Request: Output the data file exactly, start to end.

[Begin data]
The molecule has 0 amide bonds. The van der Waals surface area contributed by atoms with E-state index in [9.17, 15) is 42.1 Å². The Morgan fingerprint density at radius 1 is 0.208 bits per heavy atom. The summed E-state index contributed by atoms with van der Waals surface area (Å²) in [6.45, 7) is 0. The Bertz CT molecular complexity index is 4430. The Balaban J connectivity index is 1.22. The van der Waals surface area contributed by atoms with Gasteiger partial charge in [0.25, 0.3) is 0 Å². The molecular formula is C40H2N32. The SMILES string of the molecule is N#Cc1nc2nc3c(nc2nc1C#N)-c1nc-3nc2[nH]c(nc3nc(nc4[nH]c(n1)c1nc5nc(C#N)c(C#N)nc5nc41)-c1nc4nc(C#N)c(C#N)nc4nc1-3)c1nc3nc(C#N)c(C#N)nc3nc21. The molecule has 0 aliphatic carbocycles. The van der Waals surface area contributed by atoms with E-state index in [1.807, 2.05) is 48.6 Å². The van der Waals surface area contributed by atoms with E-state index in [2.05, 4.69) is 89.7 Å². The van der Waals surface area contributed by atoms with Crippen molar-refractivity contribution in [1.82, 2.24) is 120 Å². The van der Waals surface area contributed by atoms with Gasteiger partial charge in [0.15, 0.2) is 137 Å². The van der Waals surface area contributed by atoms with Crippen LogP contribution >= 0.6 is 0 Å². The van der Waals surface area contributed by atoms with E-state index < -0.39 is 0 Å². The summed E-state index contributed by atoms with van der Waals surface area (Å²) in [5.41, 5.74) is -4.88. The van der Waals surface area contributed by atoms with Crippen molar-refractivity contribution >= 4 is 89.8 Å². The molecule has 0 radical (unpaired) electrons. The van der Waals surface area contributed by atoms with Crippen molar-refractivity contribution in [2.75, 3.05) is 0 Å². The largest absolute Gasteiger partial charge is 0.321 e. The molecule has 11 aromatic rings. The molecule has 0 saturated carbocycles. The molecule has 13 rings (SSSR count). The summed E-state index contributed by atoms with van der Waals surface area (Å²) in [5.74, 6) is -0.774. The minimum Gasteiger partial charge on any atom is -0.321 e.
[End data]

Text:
The molecule has 0 amide bonds. The van der Waals surface area contributed by atoms with E-state index in [9.17, 15) is 42.1 Å². The Morgan fingerprint density at radius 1 is 0.208 bits per heavy atom. The summed E-state index contributed by atoms with van der Waals surface area (Å²) in [6.45, 7) is 0. The Bertz CT molecular complexity index is 4430. The Balaban J connectivity index is 1.22. The van der Waals surface area contributed by atoms with Gasteiger partial charge in [0.25, 0.3) is 0 Å². The molecular formula is C40H2N32. The SMILES string of the molecule is N#Cc1nc2nc3c(nc2nc1C#N)-c1nc-3nc2[nH]c(nc3nc(nc4[nH]c(n1)c1nc5nc(C#N)c(C#N)nc5nc41)-c1nc4nc(C#N)c(C#N)nc4nc1-3)c1nc3nc(C#N)c(C#N)nc3nc21. The molecule has 0 aliphatic carbocycles. The van der Waals surface area contributed by atoms with E-state index in [1.807, 2.05) is 48.6 Å². The van der Waals surface area contributed by atoms with E-state index in [2.05, 4.69) is 89.7 Å². The van der Waals surface area contributed by atoms with Crippen molar-refractivity contribution in [1.82, 2.24) is 120 Å². The van der Waals surface area contributed by atoms with Gasteiger partial charge in [0.15, 0.2) is 137 Å². The van der Waals surface area contributed by atoms with Crippen LogP contribution >= 0.6 is 0 Å². The van der Waals surface area contributed by atoms with E-state index < -0.39 is 0 Å². The summed E-state index contributed by atoms with van der Waals surface area (Å²) in [5.41, 5.74) is -4.88. The van der Waals surface area contributed by atoms with Crippen molar-refractivity contribution >= 4 is 89.8 Å². The molecule has 0 radical (unpaired) electrons. The van der Waals surface area contributed by atoms with Crippen molar-refractivity contribution in [2.75, 3.05) is 0 Å². The largest absolute Gasteiger partial charge is 0.321 e. The molecule has 11 aromatic rings. The molecule has 0 saturated carbocycles. The molecule has 13 rings (SSSR count). The summed E-state index contributed by atoms with van der Waals surface area (Å²) in [5.74, 6) is -0.774. The minimum Gasteiger partial charge on any atom is -0.321 e.